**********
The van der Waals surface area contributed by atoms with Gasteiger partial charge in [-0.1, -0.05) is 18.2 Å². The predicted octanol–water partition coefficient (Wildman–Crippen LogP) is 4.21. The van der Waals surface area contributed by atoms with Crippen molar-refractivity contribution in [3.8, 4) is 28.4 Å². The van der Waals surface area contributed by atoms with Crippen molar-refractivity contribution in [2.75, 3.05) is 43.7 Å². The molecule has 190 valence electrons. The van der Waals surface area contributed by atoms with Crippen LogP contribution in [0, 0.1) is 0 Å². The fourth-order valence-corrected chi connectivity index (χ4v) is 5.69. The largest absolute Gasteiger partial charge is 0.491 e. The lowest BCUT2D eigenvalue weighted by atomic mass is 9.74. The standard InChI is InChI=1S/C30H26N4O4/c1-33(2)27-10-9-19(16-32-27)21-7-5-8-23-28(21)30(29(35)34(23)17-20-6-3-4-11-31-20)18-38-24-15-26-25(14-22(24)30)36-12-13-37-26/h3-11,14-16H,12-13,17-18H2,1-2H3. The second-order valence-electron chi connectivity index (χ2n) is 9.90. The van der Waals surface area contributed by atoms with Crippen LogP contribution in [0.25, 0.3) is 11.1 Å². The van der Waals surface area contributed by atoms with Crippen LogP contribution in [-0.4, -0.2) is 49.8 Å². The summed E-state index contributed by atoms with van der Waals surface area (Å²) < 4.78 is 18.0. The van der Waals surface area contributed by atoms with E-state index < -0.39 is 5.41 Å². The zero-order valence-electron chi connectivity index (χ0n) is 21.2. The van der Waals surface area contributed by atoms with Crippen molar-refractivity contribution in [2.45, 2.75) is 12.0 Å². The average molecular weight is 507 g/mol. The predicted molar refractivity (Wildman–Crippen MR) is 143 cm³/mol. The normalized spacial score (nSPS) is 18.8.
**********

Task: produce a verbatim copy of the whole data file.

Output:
The van der Waals surface area contributed by atoms with Gasteiger partial charge in [-0.1, -0.05) is 18.2 Å². The predicted octanol–water partition coefficient (Wildman–Crippen LogP) is 4.21. The van der Waals surface area contributed by atoms with Crippen molar-refractivity contribution in [3.8, 4) is 28.4 Å². The van der Waals surface area contributed by atoms with Crippen molar-refractivity contribution in [2.75, 3.05) is 43.7 Å². The molecule has 190 valence electrons. The van der Waals surface area contributed by atoms with Crippen LogP contribution in [0, 0.1) is 0 Å². The fourth-order valence-corrected chi connectivity index (χ4v) is 5.69. The largest absolute Gasteiger partial charge is 0.491 e. The lowest BCUT2D eigenvalue weighted by atomic mass is 9.74. The standard InChI is InChI=1S/C30H26N4O4/c1-33(2)27-10-9-19(16-32-27)21-7-5-8-23-28(21)30(29(35)34(23)17-20-6-3-4-11-31-20)18-38-24-15-26-25(14-22(24)30)36-12-13-37-26/h3-11,14-16H,12-13,17-18H2,1-2H3. The second-order valence-electron chi connectivity index (χ2n) is 9.90. The van der Waals surface area contributed by atoms with Crippen LogP contribution in [0.25, 0.3) is 11.1 Å². The van der Waals surface area contributed by atoms with Crippen LogP contribution in [-0.4, -0.2) is 49.8 Å². The summed E-state index contributed by atoms with van der Waals surface area (Å²) < 4.78 is 18.0. The van der Waals surface area contributed by atoms with E-state index < -0.39 is 5.41 Å². The zero-order valence-electron chi connectivity index (χ0n) is 21.2. The van der Waals surface area contributed by atoms with Crippen molar-refractivity contribution in [2.45, 2.75) is 12.0 Å². The average molecular weight is 507 g/mol. The predicted molar refractivity (Wildman–Crippen MR) is 143 cm³/mol. The normalized spacial score (nSPS) is 18.8.